Dubai and New York have been the summer holiday distinations for Pompey’s two permanent January arrivals.
While surveying the sights from the Burj Khalifa and the Empire State Building, Andy Cannon and Bryn Morris would have had the opportunity to take everything in below – before reflecting deeper when their eyes met the horizon.
Although they’d be enjoying their summer break, at the same time the pair would have been aware how important pre-season will be for them.
Both hit by injuries after joining from Rochdale and Shrewsbury, respectively, for undisclosed fees, Blues fans undoubtedly have yet to see the best of Cannon or Morris.
But with the hurtling progress Ben Close made, establishing himself in central midfield alongside Tom Naylor during the second half of the campaign, the task of either becoming a regular starter in Kenny Jackett’s line-up has increased.
That’s why hitting the ground running will be imperative for the duo when pre-season training begins tomorrow.
Cannon was Pompey’s first signing of the winter transfer window.
Judging by the reaction from Dale supporters, the Blues had snapped up a highly-regarded player.
Cannon’s debut certainly franked that verdict. In what was a lacklustre performance in a 1-0 home loss to Blackpool, the 23-year-old displayed plenty of verve and dynamism during his 26-minute substitute cameo.
He was rewarded with a start in the 2-1 defeat at Oxford United the following week – which would be the last time he’d don the star & crescent last term.
A quad injury he picked up in training confined Cannon to three-and-a-half months on the treatment table.
He’d feature twice for the reserves during his rehabilitation, while he was an unused substitute in the play-off semi-final first leg at Sunderland.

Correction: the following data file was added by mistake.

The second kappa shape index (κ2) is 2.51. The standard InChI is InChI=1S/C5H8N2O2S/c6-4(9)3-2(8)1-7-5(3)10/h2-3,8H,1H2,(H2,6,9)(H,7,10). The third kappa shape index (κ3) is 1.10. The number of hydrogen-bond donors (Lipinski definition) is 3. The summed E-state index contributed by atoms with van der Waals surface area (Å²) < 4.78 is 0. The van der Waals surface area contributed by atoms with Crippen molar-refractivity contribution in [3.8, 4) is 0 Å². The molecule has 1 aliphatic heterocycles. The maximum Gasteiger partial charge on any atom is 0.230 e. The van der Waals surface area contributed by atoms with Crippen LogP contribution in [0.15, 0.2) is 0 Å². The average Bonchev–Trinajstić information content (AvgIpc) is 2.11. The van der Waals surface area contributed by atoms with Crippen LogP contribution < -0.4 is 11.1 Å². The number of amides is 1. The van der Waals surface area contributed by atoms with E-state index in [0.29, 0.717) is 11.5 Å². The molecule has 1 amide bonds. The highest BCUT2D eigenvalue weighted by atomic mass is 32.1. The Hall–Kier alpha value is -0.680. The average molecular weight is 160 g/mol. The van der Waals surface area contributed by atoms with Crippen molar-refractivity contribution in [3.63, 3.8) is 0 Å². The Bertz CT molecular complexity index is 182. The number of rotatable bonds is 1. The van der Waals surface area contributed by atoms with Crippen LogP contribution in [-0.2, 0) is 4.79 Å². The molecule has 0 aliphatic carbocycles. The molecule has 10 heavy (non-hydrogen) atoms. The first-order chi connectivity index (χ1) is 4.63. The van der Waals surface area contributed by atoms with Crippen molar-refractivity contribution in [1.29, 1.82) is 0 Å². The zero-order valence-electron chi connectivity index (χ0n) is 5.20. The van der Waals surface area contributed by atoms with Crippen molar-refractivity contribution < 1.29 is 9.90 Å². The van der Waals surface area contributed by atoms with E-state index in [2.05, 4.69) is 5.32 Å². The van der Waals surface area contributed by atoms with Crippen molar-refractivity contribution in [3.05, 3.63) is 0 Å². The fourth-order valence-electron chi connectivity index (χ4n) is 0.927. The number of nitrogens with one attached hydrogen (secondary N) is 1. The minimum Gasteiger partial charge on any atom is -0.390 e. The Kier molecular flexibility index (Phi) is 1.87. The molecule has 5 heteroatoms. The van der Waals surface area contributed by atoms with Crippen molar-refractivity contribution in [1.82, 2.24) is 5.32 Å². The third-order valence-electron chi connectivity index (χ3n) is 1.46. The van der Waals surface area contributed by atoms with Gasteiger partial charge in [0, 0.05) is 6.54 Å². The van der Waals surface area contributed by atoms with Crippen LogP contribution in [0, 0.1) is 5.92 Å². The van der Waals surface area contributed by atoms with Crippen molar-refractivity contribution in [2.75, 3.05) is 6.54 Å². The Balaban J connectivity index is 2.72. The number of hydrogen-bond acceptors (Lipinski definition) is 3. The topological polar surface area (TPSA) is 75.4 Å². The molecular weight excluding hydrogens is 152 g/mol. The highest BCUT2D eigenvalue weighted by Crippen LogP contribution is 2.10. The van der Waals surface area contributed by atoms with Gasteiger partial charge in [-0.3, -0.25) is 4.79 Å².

Blessed with versatility, it’ll be interesting which position Jackett has him earmarked for.
Able to operate as a holding midfielder, coach Jake Wigley has previously said he feels Cannon can play in any of the three attacking roles.
Morris, meanwhile, featured eight times following his arrival for an undisclosed fee from Shrewsbury.
Like Cannon, the former England youth captain was hit by setbacks – firstly a knee problem before an ongoing back and groin complaint left him on the sidelines for almost two months.
But there were games when Morris underlined his potential – particularly the 0-0 draw with Barnsley in February when he displayed his array of passing.
The ex-Middlesbrough man had an impressive loan spell at Wycombe during the first half of last term – scoring a superb goal in the 2-2 draw at Fratton Park.
The fact champions Luton chased him before manager Nathan Jones left for Stoke highlights Morris is recognised as a player who can be part of a promotion-winning side.
One of the two holding-midfield roles is what Morris will be eyeing up.
In truth, his game didn’t suit the number-10 position he featured in during the League One curtain-closer against Accrington when he was withdrawn at half-time.
A deeper position where he can use his vision and dictate play is more Morris’ forte.
Cannon and Morris didn’t move to Fratton Park to be bit-part players
But with an established central-midfield partnership to dislodge, starting full throttle when Jackett’s troops reconvene will be crucial for the duo.